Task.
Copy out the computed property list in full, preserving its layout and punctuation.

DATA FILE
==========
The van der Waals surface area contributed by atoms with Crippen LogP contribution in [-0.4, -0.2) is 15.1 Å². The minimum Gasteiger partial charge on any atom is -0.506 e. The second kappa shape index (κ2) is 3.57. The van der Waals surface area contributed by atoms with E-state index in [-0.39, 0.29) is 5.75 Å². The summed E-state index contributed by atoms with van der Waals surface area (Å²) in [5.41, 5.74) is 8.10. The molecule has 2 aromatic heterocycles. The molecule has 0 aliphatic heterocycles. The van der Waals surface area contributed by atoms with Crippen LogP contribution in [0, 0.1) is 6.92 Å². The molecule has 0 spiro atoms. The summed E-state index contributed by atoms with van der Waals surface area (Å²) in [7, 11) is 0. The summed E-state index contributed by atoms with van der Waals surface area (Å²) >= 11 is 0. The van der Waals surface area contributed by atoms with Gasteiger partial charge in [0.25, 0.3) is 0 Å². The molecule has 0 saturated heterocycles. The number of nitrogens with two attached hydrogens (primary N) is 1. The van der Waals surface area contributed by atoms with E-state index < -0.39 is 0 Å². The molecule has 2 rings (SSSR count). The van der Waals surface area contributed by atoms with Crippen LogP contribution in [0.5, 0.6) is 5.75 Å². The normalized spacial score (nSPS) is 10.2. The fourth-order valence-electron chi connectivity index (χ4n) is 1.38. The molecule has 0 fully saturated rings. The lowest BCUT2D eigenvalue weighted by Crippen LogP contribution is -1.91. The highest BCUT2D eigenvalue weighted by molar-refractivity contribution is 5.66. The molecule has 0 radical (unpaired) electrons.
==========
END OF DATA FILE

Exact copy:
The van der Waals surface area contributed by atoms with Crippen LogP contribution in [-0.4, -0.2) is 15.1 Å². The minimum Gasteiger partial charge on any atom is -0.506 e. The second kappa shape index (κ2) is 3.57. The van der Waals surface area contributed by atoms with E-state index in [-0.39, 0.29) is 5.75 Å². The summed E-state index contributed by atoms with van der Waals surface area (Å²) in [5.41, 5.74) is 8.10. The molecule has 2 aromatic heterocycles. The molecule has 0 aliphatic heterocycles. The van der Waals surface area contributed by atoms with Crippen LogP contribution in [0, 0.1) is 6.92 Å². The molecule has 0 spiro atoms. The summed E-state index contributed by atoms with van der Waals surface area (Å²) in [7, 11) is 0. The summed E-state index contributed by atoms with van der Waals surface area (Å²) >= 11 is 0. The van der Waals surface area contributed by atoms with Gasteiger partial charge in [0.25, 0.3) is 0 Å². The molecule has 0 saturated heterocycles. The number of nitrogens with two attached hydrogens (primary N) is 1. The van der Waals surface area contributed by atoms with E-state index < -0.39 is 0 Å². The molecule has 2 rings (SSSR count). The van der Waals surface area contributed by atoms with Crippen LogP contribution in [0.5, 0.6) is 5.75 Å². The normalized spacial score (nSPS) is 10.2. The fourth-order valence-electron chi connectivity index (χ4n) is 1.38. The molecule has 0 fully saturated rings. The lowest BCUT2D eigenvalue weighted by Crippen LogP contribution is -1.91. The highest BCUT2D eigenvalue weighted by molar-refractivity contribution is 5.66. The molecule has 0 radical (unpaired) electrons.